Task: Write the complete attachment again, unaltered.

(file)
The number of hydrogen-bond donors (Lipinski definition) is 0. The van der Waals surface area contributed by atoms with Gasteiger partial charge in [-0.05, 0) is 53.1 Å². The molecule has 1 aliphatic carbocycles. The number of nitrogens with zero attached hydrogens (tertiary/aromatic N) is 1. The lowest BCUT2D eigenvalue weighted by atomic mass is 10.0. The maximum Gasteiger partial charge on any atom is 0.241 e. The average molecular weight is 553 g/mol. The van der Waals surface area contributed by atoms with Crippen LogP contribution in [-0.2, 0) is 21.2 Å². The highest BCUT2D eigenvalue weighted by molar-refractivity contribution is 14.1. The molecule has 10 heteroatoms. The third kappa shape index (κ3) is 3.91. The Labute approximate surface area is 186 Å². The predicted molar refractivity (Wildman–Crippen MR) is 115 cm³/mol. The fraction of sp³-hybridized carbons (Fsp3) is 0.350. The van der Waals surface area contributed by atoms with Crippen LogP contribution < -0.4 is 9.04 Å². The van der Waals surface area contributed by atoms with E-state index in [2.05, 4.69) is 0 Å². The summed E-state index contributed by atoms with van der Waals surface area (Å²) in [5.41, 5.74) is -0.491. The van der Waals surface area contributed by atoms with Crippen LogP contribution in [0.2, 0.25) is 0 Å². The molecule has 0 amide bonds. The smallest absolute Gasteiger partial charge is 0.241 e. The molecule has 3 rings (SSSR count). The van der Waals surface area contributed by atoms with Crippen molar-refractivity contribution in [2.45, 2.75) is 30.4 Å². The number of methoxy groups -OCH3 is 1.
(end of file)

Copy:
The number of hydrogen-bond donors (Lipinski definition) is 0. The van der Waals surface area contributed by atoms with Gasteiger partial charge in [-0.05, 0) is 53.1 Å². The molecule has 1 aliphatic carbocycles. The number of nitrogens with zero attached hydrogens (tertiary/aromatic N) is 1. The lowest BCUT2D eigenvalue weighted by atomic mass is 10.0. The maximum Gasteiger partial charge on any atom is 0.241 e. The average molecular weight is 553 g/mol. The van der Waals surface area contributed by atoms with Crippen LogP contribution in [-0.2, 0) is 21.2 Å². The highest BCUT2D eigenvalue weighted by molar-refractivity contribution is 14.1. The molecule has 10 heteroatoms. The third kappa shape index (κ3) is 3.91. The Labute approximate surface area is 186 Å². The predicted molar refractivity (Wildman–Crippen MR) is 115 cm³/mol. The fraction of sp³-hybridized carbons (Fsp3) is 0.350. The van der Waals surface area contributed by atoms with Crippen LogP contribution < -0.4 is 9.04 Å². The van der Waals surface area contributed by atoms with E-state index in [2.05, 4.69) is 0 Å². The summed E-state index contributed by atoms with van der Waals surface area (Å²) in [5.41, 5.74) is -0.491. The van der Waals surface area contributed by atoms with Crippen LogP contribution in [0.2, 0.25) is 0 Å². The molecule has 0 amide bonds. The smallest absolute Gasteiger partial charge is 0.241 e. The molecule has 3 rings (SSSR count). The van der Waals surface area contributed by atoms with Crippen molar-refractivity contribution in [2.45, 2.75) is 30.4 Å². The number of methoxy groups -OCH3 is 1.